- The Enterprise
- The Recorder
n Seeks state designation" /> n Seeks state designation">
Flavio Bardales sat at a table longer and wider than a door, with a rainbow of acrylic paint and several brushes at arm’s reach. Looking out an old floor-to-ceiling window, back at his canvas, out the window again, he immortalized a sliver of downtown Leonardtown.
Bardales, 15, a student at the Yellow Door Art Studios, was busy completing his assignment — to paint in the style of Harlem Renaissance artist Romare Bearden, embracing the world around him and adding something unexpected.
That’s the spirit leading Leonardtown’s mayor, town administrator and artists to secure a designation as a Maryland art and entertainment district. The deadline to submit a letter of intent to the state is Feb. 1.
The town will prepare a more thorough application in February, hold a public hearing at the town council meeting March 11 and submit the final application by April 1.
“Part of the benefit is to get statewide recognition,” said Mayor Dan Burris. A Maryland arts and entertainment designation could draw more visitors and bolster business. It could garner tax credits for qualified property owners who make renovations and offer income-tax credits for artists living and working in the community. The designation also allows for exemption from Maryland’s admissions and amusement tax, charged in part on the sale of merchandise and refreshments where entertainment is offered. Current arts and entertainment districts include Annapolis, Salisbury, Silver Spring, Frostburg and Havre de Grace.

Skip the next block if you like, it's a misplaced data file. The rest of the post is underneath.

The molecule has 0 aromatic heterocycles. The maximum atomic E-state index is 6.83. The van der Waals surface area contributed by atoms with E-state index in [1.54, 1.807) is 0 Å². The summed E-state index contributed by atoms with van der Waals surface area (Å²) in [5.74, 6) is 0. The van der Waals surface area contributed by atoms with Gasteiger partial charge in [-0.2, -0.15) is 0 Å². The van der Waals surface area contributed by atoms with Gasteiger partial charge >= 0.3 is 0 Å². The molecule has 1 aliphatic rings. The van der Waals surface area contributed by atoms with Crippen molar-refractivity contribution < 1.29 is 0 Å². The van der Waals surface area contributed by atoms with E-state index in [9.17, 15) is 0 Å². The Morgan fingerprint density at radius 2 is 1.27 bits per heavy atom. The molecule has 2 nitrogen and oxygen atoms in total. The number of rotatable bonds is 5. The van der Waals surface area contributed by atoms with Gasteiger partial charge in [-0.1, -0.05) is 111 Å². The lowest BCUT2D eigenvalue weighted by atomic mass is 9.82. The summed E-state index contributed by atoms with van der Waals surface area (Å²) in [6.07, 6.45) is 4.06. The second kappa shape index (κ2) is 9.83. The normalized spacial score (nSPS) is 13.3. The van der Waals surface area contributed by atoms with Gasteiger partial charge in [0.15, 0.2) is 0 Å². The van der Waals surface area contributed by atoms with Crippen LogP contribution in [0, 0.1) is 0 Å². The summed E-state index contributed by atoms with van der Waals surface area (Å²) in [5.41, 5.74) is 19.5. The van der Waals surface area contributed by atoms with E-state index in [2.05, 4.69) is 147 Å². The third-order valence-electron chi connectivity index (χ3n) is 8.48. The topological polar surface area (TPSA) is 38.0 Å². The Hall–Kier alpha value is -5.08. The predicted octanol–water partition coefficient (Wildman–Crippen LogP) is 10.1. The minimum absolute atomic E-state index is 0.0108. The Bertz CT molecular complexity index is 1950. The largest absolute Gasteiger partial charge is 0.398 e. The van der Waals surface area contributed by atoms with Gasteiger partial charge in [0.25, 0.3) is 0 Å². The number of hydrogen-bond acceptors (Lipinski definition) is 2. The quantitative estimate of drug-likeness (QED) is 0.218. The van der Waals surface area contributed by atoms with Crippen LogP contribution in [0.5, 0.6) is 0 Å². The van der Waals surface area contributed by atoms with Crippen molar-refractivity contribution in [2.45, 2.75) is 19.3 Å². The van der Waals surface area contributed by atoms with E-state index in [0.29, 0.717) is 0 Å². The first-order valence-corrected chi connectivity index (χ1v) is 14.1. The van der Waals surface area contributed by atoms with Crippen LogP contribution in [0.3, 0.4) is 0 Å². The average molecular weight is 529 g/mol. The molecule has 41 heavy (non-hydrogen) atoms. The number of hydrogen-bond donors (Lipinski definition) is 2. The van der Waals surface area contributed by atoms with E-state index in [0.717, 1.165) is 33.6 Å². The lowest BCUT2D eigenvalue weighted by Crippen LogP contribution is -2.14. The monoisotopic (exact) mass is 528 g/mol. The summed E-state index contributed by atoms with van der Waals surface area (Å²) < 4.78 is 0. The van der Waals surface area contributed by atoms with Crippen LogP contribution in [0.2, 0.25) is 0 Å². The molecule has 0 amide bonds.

Leonardtown unsuccessfully applied for an arts and entertainment district designation in 2001, but some agree the town is much better prepared now to make a viable bid. Over the years, the Leonardtown Arts Center and galleries have arrived just steps off the town square. Restaurants and live music are part of the town’s new energy, said Barbara Bershon, who lives in Leonardtown and is chair of the Maryland State Arts Council. “It’s exciting to see the growth,” she said.
People look for downtowns that are alive, said Joe Orlando, owner of Fenwick St. Used Books and Music downtown. But the square’s small-town intimacy will remain, he said. “We’re not going to have L.L. Bean or Restoration Hardware move in,” he said. The Route 235 corridor, “with their chain restaurants and big box stores,” is exactly the opposite of what the arts community wants for Leonardtown, said Orlando, a bass guitarist with a hankering for the blues and dancer who trained and taught in Germany, France, Japan and, he said, in 38 states.
Orlando also is working with a group interested in rebuilding the movie theater downtown, behind El Cerro Grande restaurant. “The arts,” Orlando said, “are alive and well in Leonardtown.”
Art also is directly related to economics, said Carrie Patterson, who owns Yellow Door Art Studios and teaches art at St. Mary’s College of Maryland. Teaching children to draw helps them make beautiful lines as architects and engineers or textile designers, affecting trade and commerce. Beyond dollars and cents, Patterson said, art is a way to “tell stories about our families and our culture and what we value.”
An arts and entertainment district designation “would be good for young people — people of any age,” said Bardales, adding strokes of steel gray and sky blue to his canvas, vitalizing the side of a building and a parking lot. “We could see more artists showing off their talents. It can help people open their minds and see the world as art.”